This semester, Meenakshi Thapan, a sociology professor at the Delhi School of Economics, is teaching two sociology classes at the University of Richmond: Women in Indian Society; and Gender, Migration and Identity.
Uliana Gabara, dean of International Education, met Thapan in India and invited her to teach at Richmond about a year ago.
"It's through personal and professional connections that they get invited to be a scholar here," said Krittika Onsanit, director of International Student, Scholar and Internship Services.
Thapan said she hadn't heard of Richmond before, so she looked it up on the Internet. She accepted Gabara's invitation because she thought she would enjoy teaching at Richmond and because it would be very different from the University of Chicago, where she taught in 1995.
Thapan said she wanted to teach in a completely different environment and also wanted to meet students from different academic and intellectual backgrounds, as well as faculty who were doing different kinds of work from people in Chicago and India.
Thapan grew up traveling all over India. Her father was in the Indian army, so she went to different schools whenever they traveled. She was enrolled in a boarding school in a small town in northern India after her parents decided that it wasn't the best for her education to be moving around so frequently.
After boarding school, Thapan went to study psychology at Delhi University, and she later studied at the Delhi School of Economics at Delhi University to receive her master's and doctorate degrees in sociology.
Thapan said one of her most memorable experiences was her doctoral work, during which she conducted a study about a high school in southern India. She has published two books about the school, a first and second edition, called "Life at School: An Ethnographic Study." Thapan said it was very different from other schools because it is run on the philosophy of Indian philosopher J. Krishnamurti.
"I was fascinated by that school because I found it so completely different from my own experiences and also from what it was trying to do with kids, a kind of global perspective through education," Thapan said. "I'm fascinated by how young minds are developed socially, culturally and through schooling."
Thapan said she was surprised during her first weeks of teaching at Richmond by the effort her students put toward the courses. In India, she teaches graduate students, so she had different expectations for students at Richmond.
"When I came here, I thought that I would be teaching at a different pitch because I am working primarily with undergraduate students," she said. "But I must say that now that both the courses that I teach are underway, I find that the students are as interested, as hardworking and as committed as graduate students would be, and that is very heartening. That was beyond my expectations."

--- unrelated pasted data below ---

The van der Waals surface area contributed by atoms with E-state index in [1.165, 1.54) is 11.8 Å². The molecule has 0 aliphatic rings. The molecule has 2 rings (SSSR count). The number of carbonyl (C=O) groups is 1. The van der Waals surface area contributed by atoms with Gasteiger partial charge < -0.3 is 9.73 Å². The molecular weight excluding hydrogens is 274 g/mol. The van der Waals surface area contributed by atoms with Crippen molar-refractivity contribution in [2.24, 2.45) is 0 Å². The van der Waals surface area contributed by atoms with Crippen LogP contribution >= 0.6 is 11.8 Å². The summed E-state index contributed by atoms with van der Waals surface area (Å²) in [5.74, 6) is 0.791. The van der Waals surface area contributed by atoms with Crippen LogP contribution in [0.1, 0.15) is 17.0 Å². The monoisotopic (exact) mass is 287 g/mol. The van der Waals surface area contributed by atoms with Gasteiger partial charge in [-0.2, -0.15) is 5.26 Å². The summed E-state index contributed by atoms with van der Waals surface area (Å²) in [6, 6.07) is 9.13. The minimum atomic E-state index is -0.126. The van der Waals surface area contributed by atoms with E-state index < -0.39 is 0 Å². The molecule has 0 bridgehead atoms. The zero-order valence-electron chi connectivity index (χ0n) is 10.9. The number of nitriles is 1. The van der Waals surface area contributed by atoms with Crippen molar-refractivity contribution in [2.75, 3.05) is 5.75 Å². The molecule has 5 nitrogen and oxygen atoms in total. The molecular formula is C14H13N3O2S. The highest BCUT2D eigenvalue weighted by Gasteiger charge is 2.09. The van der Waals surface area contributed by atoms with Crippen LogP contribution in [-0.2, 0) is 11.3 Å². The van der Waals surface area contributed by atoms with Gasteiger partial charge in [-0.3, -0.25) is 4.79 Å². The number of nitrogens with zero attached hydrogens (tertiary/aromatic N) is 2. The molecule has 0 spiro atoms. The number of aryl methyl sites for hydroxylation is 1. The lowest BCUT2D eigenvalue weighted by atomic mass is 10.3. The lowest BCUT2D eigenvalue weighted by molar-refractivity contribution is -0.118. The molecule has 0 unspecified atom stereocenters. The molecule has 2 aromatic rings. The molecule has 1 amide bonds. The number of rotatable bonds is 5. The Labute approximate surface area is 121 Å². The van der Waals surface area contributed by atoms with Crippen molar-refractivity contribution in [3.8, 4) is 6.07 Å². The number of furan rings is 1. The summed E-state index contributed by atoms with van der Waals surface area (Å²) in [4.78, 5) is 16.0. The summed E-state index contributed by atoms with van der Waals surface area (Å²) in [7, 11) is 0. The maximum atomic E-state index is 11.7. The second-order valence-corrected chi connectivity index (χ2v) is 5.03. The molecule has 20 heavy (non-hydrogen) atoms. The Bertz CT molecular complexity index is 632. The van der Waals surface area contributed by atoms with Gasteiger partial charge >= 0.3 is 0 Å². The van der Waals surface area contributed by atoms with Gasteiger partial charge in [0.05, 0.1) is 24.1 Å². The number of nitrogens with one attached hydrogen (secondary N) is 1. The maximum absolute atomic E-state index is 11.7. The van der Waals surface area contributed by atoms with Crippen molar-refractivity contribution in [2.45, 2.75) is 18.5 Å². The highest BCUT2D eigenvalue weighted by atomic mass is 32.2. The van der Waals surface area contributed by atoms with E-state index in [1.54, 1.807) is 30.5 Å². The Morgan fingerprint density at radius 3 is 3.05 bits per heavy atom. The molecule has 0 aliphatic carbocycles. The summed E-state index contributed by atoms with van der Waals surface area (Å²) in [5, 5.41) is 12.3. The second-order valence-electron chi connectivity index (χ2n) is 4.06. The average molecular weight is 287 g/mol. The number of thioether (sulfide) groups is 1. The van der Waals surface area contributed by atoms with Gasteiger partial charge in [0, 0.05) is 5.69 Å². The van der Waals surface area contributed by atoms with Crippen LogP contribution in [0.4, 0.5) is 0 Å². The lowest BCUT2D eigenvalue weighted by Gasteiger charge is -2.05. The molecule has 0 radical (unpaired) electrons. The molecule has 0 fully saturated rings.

Another surprising aspect of teaching at Richmond for Thapan was that students eat, drink and chew gum during class, she said. India has a long tradition of what is considered "good behavior" on the part of students, and those behaviors would be considered very disrespectful to the professor, she said.
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"What really surprised me here was that the students didn't mean any disrespect," she said. "It was just a cultural difference."
The grading system is an aspect of teaching that is very different at Richmond from the Delhi School of Economics. Seventy-five percent of the grade is the annual examination at the end of the year, and 25 percent comes from the tutorial system, she said. The tutorial is a small group of five or six students that meet with a professor.
Having an Indian woman teach a class about women in Indian society is a very different experience than having an American woman teach it, Onsanit said.
"She's going to have a much richer understanding being that she's from the society she's teaching," she said.
Junior Julie Kokemor, who is currently enrolled in Women in Indian Society, said she thought she was getting a much deeper understanding about the subject during Thapan's class than she would if she had had an American professor.
"For me, personally, wanting to go to India and to work with women coming out of prostitution, it gives me a good idea of how to change my mindset and to go with less expectations and less assumptions about them," Kokemor said. "It's such a rich opportunity to have someone from that culture teach you about that culture, instead of having someone teach it who thinks they've mastered the culture, but who's not from it."
One of the things Thapan said she was trying to do in her Women in Indian Society class is change the way people perceive Indian women.
"I think common to everyone across the world, there is the idea that women in India are very oppressed and that they're victims of society, and how terrible that is for India and for Indian women," Thapan said. "And while this is true, that women are oppressed and subjugated to this patriarchal society, it's not specifically a problem in India. I think it's a universal problem."
The first time she heard students talk about their perceptions of Indian women, Thapan said made sure her students understood how people shouldn't construct these world views about specific communities of women.
"They are oppressed, but how do they get out of that?" she said. "That is what I am trying to correct."
Thapan said she spends a lot of time on campus outside of teaching her classes, including working out at the gym and reading in the library.
Thapan said her colleagues at Richmond in the sociology department and the Office of International Education have helped her tremendously in adjusting, including driving her to and from campus.
"I'm feeling at home, and I like this little office," Thapan said of her office in Weinstein Hall. "I come in even on days that I'm not teaching"
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